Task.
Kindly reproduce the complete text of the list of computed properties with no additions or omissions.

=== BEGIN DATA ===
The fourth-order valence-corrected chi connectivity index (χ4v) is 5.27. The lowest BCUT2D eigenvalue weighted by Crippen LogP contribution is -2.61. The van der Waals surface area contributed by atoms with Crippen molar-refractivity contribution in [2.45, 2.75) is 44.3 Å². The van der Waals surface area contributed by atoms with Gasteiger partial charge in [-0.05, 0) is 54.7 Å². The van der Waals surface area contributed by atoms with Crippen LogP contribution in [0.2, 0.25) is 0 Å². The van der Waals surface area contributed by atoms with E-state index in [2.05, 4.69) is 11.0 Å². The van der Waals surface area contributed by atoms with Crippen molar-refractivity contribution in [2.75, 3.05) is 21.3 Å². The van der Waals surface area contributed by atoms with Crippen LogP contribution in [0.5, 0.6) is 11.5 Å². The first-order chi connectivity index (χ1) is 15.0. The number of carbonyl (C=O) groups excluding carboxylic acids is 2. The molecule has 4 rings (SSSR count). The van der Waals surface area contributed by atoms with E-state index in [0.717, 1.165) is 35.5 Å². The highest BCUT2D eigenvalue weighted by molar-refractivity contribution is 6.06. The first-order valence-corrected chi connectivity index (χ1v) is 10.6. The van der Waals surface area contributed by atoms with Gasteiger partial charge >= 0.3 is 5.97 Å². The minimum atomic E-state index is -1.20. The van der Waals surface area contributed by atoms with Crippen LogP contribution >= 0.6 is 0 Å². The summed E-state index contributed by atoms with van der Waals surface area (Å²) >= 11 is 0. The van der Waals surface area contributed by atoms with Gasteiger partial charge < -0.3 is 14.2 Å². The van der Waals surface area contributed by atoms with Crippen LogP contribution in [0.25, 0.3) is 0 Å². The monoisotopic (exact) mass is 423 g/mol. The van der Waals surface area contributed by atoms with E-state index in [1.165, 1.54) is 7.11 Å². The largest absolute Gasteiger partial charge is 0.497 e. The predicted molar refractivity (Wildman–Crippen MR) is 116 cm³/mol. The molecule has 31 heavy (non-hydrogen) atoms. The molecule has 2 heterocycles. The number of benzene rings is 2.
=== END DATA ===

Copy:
The fourth-order valence-corrected chi connectivity index (χ4v) is 5.27. The lowest BCUT2D eigenvalue weighted by Crippen LogP contribution is -2.61. The van der Waals surface area contributed by atoms with Crippen molar-refractivity contribution in [2.45, 2.75) is 44.3 Å². The van der Waals surface area contributed by atoms with Gasteiger partial charge in [-0.05, 0) is 54.7 Å². The van der Waals surface area contributed by atoms with Crippen LogP contribution in [0.2, 0.25) is 0 Å². The van der Waals surface area contributed by atoms with E-state index in [2.05, 4.69) is 11.0 Å². The van der Waals surface area contributed by atoms with Crippen molar-refractivity contribution in [2.75, 3.05) is 21.3 Å². The van der Waals surface area contributed by atoms with Crippen LogP contribution in [0.5, 0.6) is 11.5 Å². The first-order chi connectivity index (χ1) is 15.0. The number of carbonyl (C=O) groups excluding carboxylic acids is 2. The molecule has 4 rings (SSSR count). The van der Waals surface area contributed by atoms with E-state index in [0.717, 1.165) is 35.5 Å². The highest BCUT2D eigenvalue weighted by molar-refractivity contribution is 6.06. The first-order valence-corrected chi connectivity index (χ1v) is 10.6. The van der Waals surface area contributed by atoms with Gasteiger partial charge >= 0.3 is 5.97 Å². The minimum atomic E-state index is -1.20. The van der Waals surface area contributed by atoms with Crippen LogP contribution >= 0.6 is 0 Å². The summed E-state index contributed by atoms with van der Waals surface area (Å²) >= 11 is 0. The van der Waals surface area contributed by atoms with Gasteiger partial charge < -0.3 is 14.2 Å². The van der Waals surface area contributed by atoms with Crippen LogP contribution in [0.25, 0.3) is 0 Å². The monoisotopic (exact) mass is 423 g/mol. The van der Waals surface area contributed by atoms with E-state index in [1.165, 1.54) is 7.11 Å². The largest absolute Gasteiger partial charge is 0.497 e. The predicted molar refractivity (Wildman–Crippen MR) is 116 cm³/mol. The molecule has 31 heavy (non-hydrogen) atoms. The molecule has 2 heterocycles. The number of benzene rings is 2.